Review Summary: Ego death.
There was a period of time where Lil Yachty was a fresh and unique figure in the rap game. He was proof that the ever-expanding nature of the genre and the immense popularity of the genre were not mutually exclusive attributes. The first Lil Boat mixtape was a silly, charismatic, boyish romp through Yachty’s psyche and his thoughts, albeit simple thoughts, on his burgeoning fame. The light, airy, and slightly spacey beats from Digital NAS and Yachty’s full embrace of auto-tune made his tracks instantly recognizable.
It seems since then Yachty has completely forgotten what made him famous in the first place. Dropping disappointing bloated project after disappointing bloated project killed any good will and momentum the young potential superstar had. For some reason Yachty decided to hop onto the trend of triplet flow Migos copies and each subsequent project suffered because of this decision. Teenage Emotions sounded like an honest attempt to rekindle the same sound of Lil Boat even if it was a complete failure, Lil Boat 2 was almost entirely filler with a few exceptions in the tracklist, and Nothin’ to Prove was a fitting title to say the least. However, with the release of Lil Boat 3 and the lead single “Oprah’s Bank Account” featuring Drake of all people it seemed as though a Lil Yachty return to relevance could be plausible. Sure Lil Yachty’s IQ might be lower than the sum of total tracks on his past three projects (which is 57 by the way), but there was a slight chance Lil Boat 3 could turn the tides for Lil Yachty.
One quick look at the 19 tracks, the 54 minute running time, the lack of review in almost a month and a half after its release, and its 18 ratings should tell you all you need to know about this project before hearing a single note. In the first track “Top Down” tries to copy the brighter and more colorful tracks of his early days to a mediocre result, but it is the second track “Wock in Stock” that has the most damning reason for someone not to listen to the album: a full acceptance of apathy. Yachty proclaims, “*** bein in your top 5 my momma’s countin hundreds now.” Yachty has had his hits, made his money, and doesn’t really care about the opinions of the rap community. Funny enough that is the main focus of the album, the mission statement if you will, Yachty wants to make it clear he has a lot of money, and a lot of women, and any other overdone, braggadocious sentiments that are prevalent in modern rap.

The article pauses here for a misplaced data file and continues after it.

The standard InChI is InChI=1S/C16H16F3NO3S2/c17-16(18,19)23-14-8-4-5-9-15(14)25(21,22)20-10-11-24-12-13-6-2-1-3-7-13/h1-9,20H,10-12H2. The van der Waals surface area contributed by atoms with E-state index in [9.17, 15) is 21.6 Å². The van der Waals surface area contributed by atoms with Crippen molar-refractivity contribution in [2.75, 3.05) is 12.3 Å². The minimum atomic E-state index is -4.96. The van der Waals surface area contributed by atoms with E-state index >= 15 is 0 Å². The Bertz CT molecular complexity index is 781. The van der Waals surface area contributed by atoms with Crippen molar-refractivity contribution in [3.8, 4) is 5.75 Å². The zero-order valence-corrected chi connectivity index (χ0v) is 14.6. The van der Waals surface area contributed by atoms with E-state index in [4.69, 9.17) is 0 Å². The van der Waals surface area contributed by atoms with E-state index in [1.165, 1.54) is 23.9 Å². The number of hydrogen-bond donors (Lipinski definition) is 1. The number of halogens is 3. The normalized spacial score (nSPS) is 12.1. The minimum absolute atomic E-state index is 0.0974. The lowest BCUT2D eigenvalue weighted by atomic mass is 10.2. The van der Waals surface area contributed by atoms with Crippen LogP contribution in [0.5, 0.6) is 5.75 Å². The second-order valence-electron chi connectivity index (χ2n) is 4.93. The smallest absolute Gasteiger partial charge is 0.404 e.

Lil Boat 3 does in fact have some solid to great tracks with one caveat to all of them: they all have a feature. “T.D” contains Yachty’s best performance (which isn’t saying much), a phoned in Tyler, The Creator and ASAP Rocky verse, and an excellent verse by Tierra Whack that wipes the floor with anything else on the album. She’s witty, charismatic, and a ball of energy on what is otherwise a sleepy and mid-tempo project. Future delivers an ingenious whistle flow on “Pardon Me” and “Oprah’s Bank Account” is an enjoyable track even if it’s derivative of what one would expect from a song featuring Drake and DaBaby. However, a good majority of these tracks Yachty simply does not try on. If there is not a feature it is likely to be completely milquetoast, homogeneous filler. The beats are either rip-offs of Digital NAS or tepid dime a dozen trap instrumentals, Yachty sounds like he is on sleeping medication for the duration of the project, and the only notable aspects are the surprising amount of cringe inducing bars. Some of my personal favorites are, “This bitch geekin' off a school bus, she Miss Frizzie,” “Jim Carrey that mask, it go up then,” “Niggas sweet as ***, turn 'em to a Reese's Pieces / Diamonds shinin' so damn bright, give a nigga seizures,” the latter being specifically hilarious because it is said by a rapper with twizler hair who did multiple ads for sprite. Yachty’s utter lack of self-awareness is what has thrown his career off a proverbial cliff and that doesn’t seem to be changing anytime soon.
So if a majority of this album is more comparable to background noise or white noise than Yachty’s charismatic origins then what is the point of the album? What happened to the boyish, humble, and one of a kind auto-crooner who was symbolic of the rap industry’s ever changing soundscape and would rather say lines like “tell the manager at McDonald’s who fired me we did it” than “Yeah, home alone, nigga run up on me, do 'em like Macaulay Culkin”? Simply put, Yachty became a cog in the machine; he is the complete opposite of what made him one of the most controversial and talked about figures in 2016. This is ego death personified as an album.